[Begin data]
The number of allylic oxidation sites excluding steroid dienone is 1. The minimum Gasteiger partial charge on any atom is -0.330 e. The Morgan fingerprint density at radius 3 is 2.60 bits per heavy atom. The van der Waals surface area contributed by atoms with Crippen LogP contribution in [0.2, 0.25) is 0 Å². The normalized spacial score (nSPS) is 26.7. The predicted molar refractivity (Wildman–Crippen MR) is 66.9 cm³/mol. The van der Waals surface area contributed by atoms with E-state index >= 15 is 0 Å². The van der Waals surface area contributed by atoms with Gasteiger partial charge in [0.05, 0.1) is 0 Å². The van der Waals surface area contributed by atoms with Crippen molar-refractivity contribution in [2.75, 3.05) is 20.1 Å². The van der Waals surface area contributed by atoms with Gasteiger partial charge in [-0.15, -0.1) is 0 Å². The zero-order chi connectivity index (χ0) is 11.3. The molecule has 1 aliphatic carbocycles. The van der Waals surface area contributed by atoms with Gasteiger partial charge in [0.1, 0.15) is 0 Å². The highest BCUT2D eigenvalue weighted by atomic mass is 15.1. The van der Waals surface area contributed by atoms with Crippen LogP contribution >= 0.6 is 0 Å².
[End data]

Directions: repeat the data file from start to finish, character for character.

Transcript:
The number of allylic oxidation sites excluding steroid dienone is 1. The minimum Gasteiger partial charge on any atom is -0.330 e. The Morgan fingerprint density at radius 3 is 2.60 bits per heavy atom. The van der Waals surface area contributed by atoms with Crippen LogP contribution in [0.2, 0.25) is 0 Å². The normalized spacial score (nSPS) is 26.7. The predicted molar refractivity (Wildman–Crippen MR) is 66.9 cm³/mol. The van der Waals surface area contributed by atoms with E-state index >= 15 is 0 Å². The van der Waals surface area contributed by atoms with Gasteiger partial charge in [0.05, 0.1) is 0 Å². The van der Waals surface area contributed by atoms with Crippen molar-refractivity contribution in [2.75, 3.05) is 20.1 Å². The van der Waals surface area contributed by atoms with Gasteiger partial charge in [-0.15, -0.1) is 0 Å². The zero-order chi connectivity index (χ0) is 11.3. The molecule has 1 aliphatic carbocycles. The van der Waals surface area contributed by atoms with Gasteiger partial charge in [0.1, 0.15) is 0 Å². The highest BCUT2D eigenvalue weighted by atomic mass is 15.1. The van der Waals surface area contributed by atoms with Crippen LogP contribution >= 0.6 is 0 Å².